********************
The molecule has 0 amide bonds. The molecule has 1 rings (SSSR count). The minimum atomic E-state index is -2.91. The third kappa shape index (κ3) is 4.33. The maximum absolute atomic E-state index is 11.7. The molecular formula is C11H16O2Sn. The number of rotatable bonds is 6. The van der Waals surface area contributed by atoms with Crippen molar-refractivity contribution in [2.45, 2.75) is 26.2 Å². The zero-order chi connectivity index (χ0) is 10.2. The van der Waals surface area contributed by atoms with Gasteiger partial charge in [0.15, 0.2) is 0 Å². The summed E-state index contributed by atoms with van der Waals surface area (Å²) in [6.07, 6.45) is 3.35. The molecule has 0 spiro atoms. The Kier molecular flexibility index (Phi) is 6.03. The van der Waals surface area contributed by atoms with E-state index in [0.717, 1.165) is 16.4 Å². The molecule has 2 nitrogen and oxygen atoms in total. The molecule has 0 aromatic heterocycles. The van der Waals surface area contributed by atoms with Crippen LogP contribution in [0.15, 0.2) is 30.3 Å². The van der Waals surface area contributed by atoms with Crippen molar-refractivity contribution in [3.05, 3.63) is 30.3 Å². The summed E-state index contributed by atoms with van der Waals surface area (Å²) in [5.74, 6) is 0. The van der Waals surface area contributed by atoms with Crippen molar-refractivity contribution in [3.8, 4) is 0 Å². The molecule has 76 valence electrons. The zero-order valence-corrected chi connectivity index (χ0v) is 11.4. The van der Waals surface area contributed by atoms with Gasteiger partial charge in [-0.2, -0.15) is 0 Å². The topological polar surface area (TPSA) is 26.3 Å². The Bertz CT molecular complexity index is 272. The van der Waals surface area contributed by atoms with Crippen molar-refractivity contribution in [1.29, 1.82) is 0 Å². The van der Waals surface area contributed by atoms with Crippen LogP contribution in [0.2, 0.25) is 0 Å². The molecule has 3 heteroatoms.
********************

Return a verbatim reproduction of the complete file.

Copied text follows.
The molecule has 0 amide bonds. The molecule has 1 rings (SSSR count). The minimum atomic E-state index is -2.91. The third kappa shape index (κ3) is 4.33. The maximum absolute atomic E-state index is 11.7. The molecular formula is C11H16O2Sn. The number of rotatable bonds is 6. The van der Waals surface area contributed by atoms with Crippen molar-refractivity contribution in [2.45, 2.75) is 26.2 Å². The zero-order chi connectivity index (χ0) is 10.2. The van der Waals surface area contributed by atoms with Gasteiger partial charge in [0.15, 0.2) is 0 Å². The summed E-state index contributed by atoms with van der Waals surface area (Å²) in [6.07, 6.45) is 3.35. The molecule has 0 spiro atoms. The Kier molecular flexibility index (Phi) is 6.03. The van der Waals surface area contributed by atoms with E-state index in [0.717, 1.165) is 16.4 Å². The molecule has 2 nitrogen and oxygen atoms in total. The molecule has 0 aromatic heterocycles. The van der Waals surface area contributed by atoms with Crippen LogP contribution in [0.15, 0.2) is 30.3 Å². The van der Waals surface area contributed by atoms with Crippen molar-refractivity contribution in [3.05, 3.63) is 30.3 Å². The summed E-state index contributed by atoms with van der Waals surface area (Å²) in [5.74, 6) is 0. The van der Waals surface area contributed by atoms with Crippen molar-refractivity contribution in [3.8, 4) is 0 Å². The molecule has 76 valence electrons. The zero-order valence-corrected chi connectivity index (χ0v) is 11.4. The van der Waals surface area contributed by atoms with Gasteiger partial charge in [-0.2, -0.15) is 0 Å². The topological polar surface area (TPSA) is 26.3 Å². The Bertz CT molecular complexity index is 272. The van der Waals surface area contributed by atoms with Crippen molar-refractivity contribution in [1.29, 1.82) is 0 Å². The van der Waals surface area contributed by atoms with Crippen LogP contribution in [0.2, 0.25) is 0 Å². The molecule has 3 heteroatoms.